Technology

What's Up With Apple: Apple Pay Hack, China iPhone Sales and More

A flaw in Apple Inc.’s (NASDAQ: AAPL) Apple Pay contactless payment system allows a hacker with physical possession of an iPhone to steal money using the phone, even if it is locked. The hack works when an iPhone owner has set a Visa card as Apple Pay’s default for transactions in its Express Transit feature.

London’s Telegraph newspaper reported the hack. Express Transit (called Express Travel in the United Kingdom) allows an iPhone user to pay for a ride on public transit without Face ID or Touch ID authentication (i.e., when the iPhone is locked). According to 9to5Mac, “The lack of authentication is deemed okay as the maximum transaction amount for transit is low, and there is a daily cap.”

Security researchers discovered that a hacker can create a dummy payment terminal mimicking a public transport terminal that lets an Express Transit make a transaction with no cap on the amount. To prove the point, the researchers made a £1,000 transaction on a locked iPhone, bypassing the phone’s authentication system.

BBC News reported that the researchers got in touch with Apple and Visa nearly a year ago but that the problem hasn’t been fixed. Visa told the BBC that the type of attack was “impractical” and that “Visa cards connected to Apple Pay Express Transit are secure, and cardholders should continue to use them with confidence.”

Apple said it is Visa’s problem:

This is a concern with a Visa system but Visa does not believe this kind of fraud is likely to take place in the real world given the multiple layers of security in place.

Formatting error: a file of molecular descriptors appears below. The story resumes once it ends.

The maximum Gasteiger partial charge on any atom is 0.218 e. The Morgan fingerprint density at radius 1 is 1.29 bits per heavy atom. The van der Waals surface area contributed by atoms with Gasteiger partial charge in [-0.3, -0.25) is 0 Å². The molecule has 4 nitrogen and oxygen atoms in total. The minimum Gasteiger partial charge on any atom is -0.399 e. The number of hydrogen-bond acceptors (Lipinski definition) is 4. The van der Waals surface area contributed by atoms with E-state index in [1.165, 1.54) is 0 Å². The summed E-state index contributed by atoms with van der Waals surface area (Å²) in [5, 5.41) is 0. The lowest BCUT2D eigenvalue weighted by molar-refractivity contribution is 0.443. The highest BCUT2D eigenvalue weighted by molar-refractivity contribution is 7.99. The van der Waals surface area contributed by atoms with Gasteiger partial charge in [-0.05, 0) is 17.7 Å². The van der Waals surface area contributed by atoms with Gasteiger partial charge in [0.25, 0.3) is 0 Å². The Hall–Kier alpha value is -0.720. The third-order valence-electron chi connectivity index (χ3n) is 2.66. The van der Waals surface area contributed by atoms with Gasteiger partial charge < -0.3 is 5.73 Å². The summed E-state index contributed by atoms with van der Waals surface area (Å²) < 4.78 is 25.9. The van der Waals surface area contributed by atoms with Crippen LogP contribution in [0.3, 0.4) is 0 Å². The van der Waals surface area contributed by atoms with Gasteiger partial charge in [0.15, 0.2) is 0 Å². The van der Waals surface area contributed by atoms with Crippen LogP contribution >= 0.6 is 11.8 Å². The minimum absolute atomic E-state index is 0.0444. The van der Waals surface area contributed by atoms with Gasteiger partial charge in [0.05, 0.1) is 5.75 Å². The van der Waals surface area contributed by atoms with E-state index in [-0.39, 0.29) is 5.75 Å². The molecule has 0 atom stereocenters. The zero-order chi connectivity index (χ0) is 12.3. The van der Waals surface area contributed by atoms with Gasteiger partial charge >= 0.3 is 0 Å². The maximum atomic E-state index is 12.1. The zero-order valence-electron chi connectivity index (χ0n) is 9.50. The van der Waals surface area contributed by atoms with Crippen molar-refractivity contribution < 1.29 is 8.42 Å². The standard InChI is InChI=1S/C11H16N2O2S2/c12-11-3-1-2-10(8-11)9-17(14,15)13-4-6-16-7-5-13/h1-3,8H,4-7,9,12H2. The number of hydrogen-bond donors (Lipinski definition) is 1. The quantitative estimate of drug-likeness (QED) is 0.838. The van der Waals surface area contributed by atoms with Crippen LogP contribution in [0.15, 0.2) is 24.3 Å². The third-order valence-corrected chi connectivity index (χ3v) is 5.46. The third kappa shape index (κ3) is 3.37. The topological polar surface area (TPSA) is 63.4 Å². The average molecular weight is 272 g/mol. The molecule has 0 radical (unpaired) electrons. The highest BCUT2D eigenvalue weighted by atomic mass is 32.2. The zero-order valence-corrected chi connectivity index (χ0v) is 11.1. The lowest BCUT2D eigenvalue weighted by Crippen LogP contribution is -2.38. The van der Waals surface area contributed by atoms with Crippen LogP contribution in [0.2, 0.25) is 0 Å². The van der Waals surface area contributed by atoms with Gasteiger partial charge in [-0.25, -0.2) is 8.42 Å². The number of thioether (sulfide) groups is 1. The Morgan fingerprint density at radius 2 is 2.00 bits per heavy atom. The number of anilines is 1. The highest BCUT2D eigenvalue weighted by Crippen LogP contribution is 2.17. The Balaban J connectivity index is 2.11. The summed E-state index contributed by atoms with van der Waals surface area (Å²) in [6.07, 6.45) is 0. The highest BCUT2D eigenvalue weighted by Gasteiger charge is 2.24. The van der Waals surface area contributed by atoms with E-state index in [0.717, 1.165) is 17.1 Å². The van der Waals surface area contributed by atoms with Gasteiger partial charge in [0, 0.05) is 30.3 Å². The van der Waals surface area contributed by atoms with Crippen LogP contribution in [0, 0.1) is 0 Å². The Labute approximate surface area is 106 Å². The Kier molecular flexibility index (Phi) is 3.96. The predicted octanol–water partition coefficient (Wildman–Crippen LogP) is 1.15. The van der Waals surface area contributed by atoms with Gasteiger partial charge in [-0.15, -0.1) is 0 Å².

In the unlikely event that an unauthorised payment does occur, Visa has made it clear that their cardholders are protected by Visa’s zero liability policy.

The researchers also tested Samsung Pay and Mastercard, and neither could be exploited by this kind of attack.

While the United States and China may have some serious issues with one another, Chinese consumers have no problem with Apple and no problem especially with the iPhone 13. Earlier this week we noted that one analyst said that Chinese customers had ordered 5 million iPhone 13 models already.

In a Bloomberg Opinion article Wednesday, Adam Minter noted that minutes after preorders for the new phones opened, some colors were sold out and Apple’s Chinese website crashed. Sales at a JD.com e-commerce site were 470% higher than for the iPhone 12 just one year ago.

Minter’s article focuses on the Chinese market’s appetite for foreign-made goods. And the iPhone is a particularly good example.

Finally, Apple appears to have changed its mind about letting customers review the company’s own apps after they have been downloaded from the App Store. Some iPhone owners delete an Apple app that ships with the iPhone but later change their minds. Until now, Apple would not allow those customers to leave a review of the app. According to some of the reviews, posted at 9to5Mac, Apple may have been better off before the change.